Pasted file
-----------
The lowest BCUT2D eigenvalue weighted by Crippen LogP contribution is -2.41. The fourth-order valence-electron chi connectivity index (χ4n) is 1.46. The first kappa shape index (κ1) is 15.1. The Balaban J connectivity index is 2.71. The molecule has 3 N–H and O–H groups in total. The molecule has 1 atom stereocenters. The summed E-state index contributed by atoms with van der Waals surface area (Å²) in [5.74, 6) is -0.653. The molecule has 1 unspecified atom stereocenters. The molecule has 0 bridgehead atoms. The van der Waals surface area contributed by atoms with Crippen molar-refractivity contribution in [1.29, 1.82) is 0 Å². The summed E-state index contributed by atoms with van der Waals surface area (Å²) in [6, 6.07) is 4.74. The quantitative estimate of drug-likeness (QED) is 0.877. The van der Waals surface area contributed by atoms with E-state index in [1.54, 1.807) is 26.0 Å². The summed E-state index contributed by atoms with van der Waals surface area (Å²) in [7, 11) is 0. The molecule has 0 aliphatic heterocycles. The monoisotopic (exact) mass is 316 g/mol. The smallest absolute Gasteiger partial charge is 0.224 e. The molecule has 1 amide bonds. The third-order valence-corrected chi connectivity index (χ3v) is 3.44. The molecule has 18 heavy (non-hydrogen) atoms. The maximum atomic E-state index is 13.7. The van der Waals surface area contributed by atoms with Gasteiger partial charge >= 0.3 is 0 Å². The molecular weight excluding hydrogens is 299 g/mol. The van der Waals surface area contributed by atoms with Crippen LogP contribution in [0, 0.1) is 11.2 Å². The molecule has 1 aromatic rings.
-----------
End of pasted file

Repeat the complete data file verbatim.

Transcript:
The lowest BCUT2D eigenvalue weighted by Crippen LogP contribution is -2.41. The fourth-order valence-electron chi connectivity index (χ4n) is 1.46. The first kappa shape index (κ1) is 15.1. The Balaban J connectivity index is 2.71. The molecule has 3 N–H and O–H groups in total. The molecule has 1 atom stereocenters. The summed E-state index contributed by atoms with van der Waals surface area (Å²) in [5.74, 6) is -0.653. The molecule has 1 unspecified atom stereocenters. The molecule has 0 bridgehead atoms. The van der Waals surface area contributed by atoms with Crippen molar-refractivity contribution in [1.29, 1.82) is 0 Å². The summed E-state index contributed by atoms with van der Waals surface area (Å²) in [6, 6.07) is 4.74. The quantitative estimate of drug-likeness (QED) is 0.877. The van der Waals surface area contributed by atoms with E-state index in [1.54, 1.807) is 26.0 Å². The summed E-state index contributed by atoms with van der Waals surface area (Å²) in [7, 11) is 0. The molecule has 0 aliphatic heterocycles. The monoisotopic (exact) mass is 316 g/mol. The smallest absolute Gasteiger partial charge is 0.224 e. The molecule has 1 amide bonds. The third-order valence-corrected chi connectivity index (χ3v) is 3.44. The molecule has 18 heavy (non-hydrogen) atoms. The maximum atomic E-state index is 13.7. The van der Waals surface area contributed by atoms with Gasteiger partial charge >= 0.3 is 0 Å². The molecular weight excluding hydrogens is 299 g/mol. The van der Waals surface area contributed by atoms with Crippen LogP contribution in [0, 0.1) is 11.2 Å². The molecule has 1 aromatic rings.